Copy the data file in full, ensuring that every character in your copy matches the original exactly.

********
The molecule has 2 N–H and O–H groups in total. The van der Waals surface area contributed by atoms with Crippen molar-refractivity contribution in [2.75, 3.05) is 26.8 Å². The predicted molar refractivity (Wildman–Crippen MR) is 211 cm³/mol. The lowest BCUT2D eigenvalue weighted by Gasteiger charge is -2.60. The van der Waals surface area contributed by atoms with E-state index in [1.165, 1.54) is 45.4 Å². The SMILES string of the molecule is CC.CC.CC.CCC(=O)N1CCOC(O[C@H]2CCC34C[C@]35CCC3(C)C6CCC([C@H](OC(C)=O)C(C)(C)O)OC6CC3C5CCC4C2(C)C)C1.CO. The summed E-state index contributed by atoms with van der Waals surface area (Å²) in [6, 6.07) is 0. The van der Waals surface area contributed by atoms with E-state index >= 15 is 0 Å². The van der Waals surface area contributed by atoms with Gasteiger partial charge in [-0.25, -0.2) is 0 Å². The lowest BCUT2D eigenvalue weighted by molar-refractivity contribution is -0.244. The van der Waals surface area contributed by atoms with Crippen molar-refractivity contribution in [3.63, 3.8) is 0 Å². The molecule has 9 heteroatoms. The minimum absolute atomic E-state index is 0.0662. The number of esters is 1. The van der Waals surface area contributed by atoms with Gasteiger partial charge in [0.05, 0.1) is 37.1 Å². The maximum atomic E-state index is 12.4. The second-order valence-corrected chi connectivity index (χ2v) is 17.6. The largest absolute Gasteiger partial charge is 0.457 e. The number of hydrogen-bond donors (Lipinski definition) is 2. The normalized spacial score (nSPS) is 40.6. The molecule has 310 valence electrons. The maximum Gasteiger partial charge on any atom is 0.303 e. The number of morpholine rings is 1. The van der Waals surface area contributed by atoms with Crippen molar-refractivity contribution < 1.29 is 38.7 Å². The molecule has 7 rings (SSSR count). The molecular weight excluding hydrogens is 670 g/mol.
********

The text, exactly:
The molecule has 2 N–H and O–H groups in total. The van der Waals surface area contributed by atoms with Crippen molar-refractivity contribution in [2.75, 3.05) is 26.8 Å². The predicted molar refractivity (Wildman–Crippen MR) is 211 cm³/mol. The lowest BCUT2D eigenvalue weighted by Gasteiger charge is -2.60. The van der Waals surface area contributed by atoms with E-state index in [1.165, 1.54) is 45.4 Å². The SMILES string of the molecule is CC.CC.CC.CCC(=O)N1CCOC(O[C@H]2CCC34C[C@]35CCC3(C)C6CCC([C@H](OC(C)=O)C(C)(C)O)OC6CC3C5CCC4C2(C)C)C1.CO. The summed E-state index contributed by atoms with van der Waals surface area (Å²) in [6, 6.07) is 0. The van der Waals surface area contributed by atoms with E-state index >= 15 is 0 Å². The van der Waals surface area contributed by atoms with Gasteiger partial charge in [-0.25, -0.2) is 0 Å². The lowest BCUT2D eigenvalue weighted by molar-refractivity contribution is -0.244. The van der Waals surface area contributed by atoms with Crippen molar-refractivity contribution in [3.63, 3.8) is 0 Å². The molecule has 9 heteroatoms. The minimum absolute atomic E-state index is 0.0662. The number of esters is 1. The van der Waals surface area contributed by atoms with Gasteiger partial charge in [0.05, 0.1) is 37.1 Å². The maximum atomic E-state index is 12.4. The second-order valence-corrected chi connectivity index (χ2v) is 17.6. The largest absolute Gasteiger partial charge is 0.457 e. The number of hydrogen-bond donors (Lipinski definition) is 2. The normalized spacial score (nSPS) is 40.6. The molecule has 310 valence electrons. The maximum Gasteiger partial charge on any atom is 0.303 e. The number of morpholine rings is 1. The van der Waals surface area contributed by atoms with Crippen molar-refractivity contribution < 1.29 is 38.7 Å². The molecule has 7 rings (SSSR count). The molecular weight excluding hydrogens is 670 g/mol.